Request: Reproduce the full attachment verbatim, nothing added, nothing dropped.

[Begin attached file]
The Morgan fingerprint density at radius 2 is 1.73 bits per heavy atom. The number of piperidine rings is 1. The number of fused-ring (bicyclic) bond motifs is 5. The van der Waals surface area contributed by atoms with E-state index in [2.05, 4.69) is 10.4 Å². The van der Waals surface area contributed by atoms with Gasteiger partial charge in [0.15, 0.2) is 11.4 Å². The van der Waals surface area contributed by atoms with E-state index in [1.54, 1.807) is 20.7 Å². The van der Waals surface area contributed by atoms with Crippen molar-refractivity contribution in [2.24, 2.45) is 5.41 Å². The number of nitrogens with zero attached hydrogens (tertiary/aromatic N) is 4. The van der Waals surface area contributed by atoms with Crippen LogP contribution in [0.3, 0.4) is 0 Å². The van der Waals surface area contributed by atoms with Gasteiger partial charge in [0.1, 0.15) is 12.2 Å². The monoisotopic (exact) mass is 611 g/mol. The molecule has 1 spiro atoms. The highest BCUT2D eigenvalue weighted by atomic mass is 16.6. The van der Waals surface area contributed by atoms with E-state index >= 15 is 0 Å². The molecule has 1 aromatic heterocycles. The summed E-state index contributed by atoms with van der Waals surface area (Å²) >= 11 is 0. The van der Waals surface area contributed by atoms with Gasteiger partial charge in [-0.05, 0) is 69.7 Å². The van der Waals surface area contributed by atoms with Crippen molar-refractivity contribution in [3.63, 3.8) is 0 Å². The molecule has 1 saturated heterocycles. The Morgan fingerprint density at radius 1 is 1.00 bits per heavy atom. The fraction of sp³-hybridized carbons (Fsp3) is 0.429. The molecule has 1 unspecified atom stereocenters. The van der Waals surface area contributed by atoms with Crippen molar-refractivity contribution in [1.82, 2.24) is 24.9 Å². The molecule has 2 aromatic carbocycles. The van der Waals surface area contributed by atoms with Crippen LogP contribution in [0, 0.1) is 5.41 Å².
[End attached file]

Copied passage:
The Morgan fingerprint density at radius 2 is 1.73 bits per heavy atom. The number of piperidine rings is 1. The number of fused-ring (bicyclic) bond motifs is 5. The van der Waals surface area contributed by atoms with E-state index in [2.05, 4.69) is 10.4 Å². The van der Waals surface area contributed by atoms with Gasteiger partial charge in [0.15, 0.2) is 11.4 Å². The van der Waals surface area contributed by atoms with E-state index in [1.54, 1.807) is 20.7 Å². The van der Waals surface area contributed by atoms with Crippen molar-refractivity contribution in [2.24, 2.45) is 5.41 Å². The number of nitrogens with zero attached hydrogens (tertiary/aromatic N) is 4. The van der Waals surface area contributed by atoms with Crippen LogP contribution in [0.3, 0.4) is 0 Å². The van der Waals surface area contributed by atoms with Gasteiger partial charge in [0.1, 0.15) is 12.2 Å². The monoisotopic (exact) mass is 611 g/mol. The molecule has 1 spiro atoms. The highest BCUT2D eigenvalue weighted by atomic mass is 16.6. The van der Waals surface area contributed by atoms with E-state index >= 15 is 0 Å². The molecule has 1 aromatic heterocycles. The summed E-state index contributed by atoms with van der Waals surface area (Å²) >= 11 is 0. The van der Waals surface area contributed by atoms with Gasteiger partial charge in [-0.05, 0) is 69.7 Å². The van der Waals surface area contributed by atoms with Crippen molar-refractivity contribution in [3.63, 3.8) is 0 Å². The molecule has 1 saturated heterocycles. The Morgan fingerprint density at radius 1 is 1.00 bits per heavy atom. The fraction of sp³-hybridized carbons (Fsp3) is 0.429. The molecule has 1 unspecified atom stereocenters. The van der Waals surface area contributed by atoms with Crippen molar-refractivity contribution in [1.82, 2.24) is 24.9 Å². The molecule has 2 aromatic carbocycles. The van der Waals surface area contributed by atoms with Crippen LogP contribution in [0, 0.1) is 5.41 Å².